The findings suggest that under attentionally-demanding conditions, such as looking for one's keys on a cluttered table, age-related problems with "tuning in" to the desired object may be linked to the way in which information is selected and processed in the sensory areas of the brain. Both the relevant sensory information -- the keys -- and the irrelevant information -- the clutter -- are perceived and encoded more or less equally. In older adults, these changes in visual attention may broadly influence many of the cognitive deficits typically observed in normal aging, particularly memory.

The study was conducted by Eve De Rosa, Taylor Schmitz and Frederick H.T. Cheng, all of U of T's Department of Psychology. Data was collected in the Department of Psychology and at the Rotman Research Institute at Baycrest Hospital. The research was supported by the Canadian Institutes of Health Research and the Natural Sciences and Engineering Research Council of Canada.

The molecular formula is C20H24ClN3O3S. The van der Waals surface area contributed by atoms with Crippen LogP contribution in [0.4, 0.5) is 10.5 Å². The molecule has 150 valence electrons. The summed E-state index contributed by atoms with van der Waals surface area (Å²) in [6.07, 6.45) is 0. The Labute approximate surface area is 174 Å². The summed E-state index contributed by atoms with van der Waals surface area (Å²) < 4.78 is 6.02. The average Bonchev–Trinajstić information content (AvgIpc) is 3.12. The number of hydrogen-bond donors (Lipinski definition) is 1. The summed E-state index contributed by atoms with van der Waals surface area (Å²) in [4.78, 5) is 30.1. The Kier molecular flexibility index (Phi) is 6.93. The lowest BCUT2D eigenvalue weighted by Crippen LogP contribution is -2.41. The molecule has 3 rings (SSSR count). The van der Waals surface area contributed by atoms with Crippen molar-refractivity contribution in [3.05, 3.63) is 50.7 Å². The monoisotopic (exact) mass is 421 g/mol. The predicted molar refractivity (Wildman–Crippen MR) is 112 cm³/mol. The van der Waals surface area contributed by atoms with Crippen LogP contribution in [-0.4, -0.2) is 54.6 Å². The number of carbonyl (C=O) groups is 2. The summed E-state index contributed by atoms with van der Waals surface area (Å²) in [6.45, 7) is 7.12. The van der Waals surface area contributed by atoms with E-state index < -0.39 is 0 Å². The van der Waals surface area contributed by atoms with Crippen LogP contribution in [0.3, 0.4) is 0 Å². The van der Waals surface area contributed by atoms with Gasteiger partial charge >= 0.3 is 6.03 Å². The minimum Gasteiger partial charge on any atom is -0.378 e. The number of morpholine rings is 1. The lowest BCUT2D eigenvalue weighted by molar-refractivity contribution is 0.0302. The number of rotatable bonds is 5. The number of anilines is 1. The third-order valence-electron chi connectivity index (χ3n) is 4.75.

Story Source:

The above story is based on materials provided by University of Toronto. Note: Materials may be edited for content and length.


Cite This Page:

University of Toronto. "Brain's ability to selectively focus, pay attention diminishes with age, study finds." ScienceDaily. ScienceDaily, 3 November 2010. <www.sciencedaily.com/releases/2010/11/101102171610.htm>.
University of Toronto. (2010, November 3). Brain's ability to selectively focus, pay attention diminishes with age, study finds. ScienceDaily. Retrieved January 27, 2015 from www.sciencedaily.com/releases/2010/11/101102171610.htm
University of Toronto. "Brain's ability to selectively focus, pay attention diminishes with age, study finds." ScienceDaily. www.sciencedaily.com/releases/2010/11/101102171610.htm (accessed January 27, 2015).

Share This


More From ScienceDaily



More Mind & Brain News

Tuesday, January 27, 2015

Featured Research

from universities, journals, and other organizations


Featured Videos

from AP, Reuters, AFP, and other news services

How Technology Is Ruining Snow Days For Students

How Technology Is Ruining Snow Days For Students

Newsy (Jan. 25, 2015) — More schools are using online classes to keep from losing time to snow days, but it only works if students have Internet access at home. Video provided by Newsy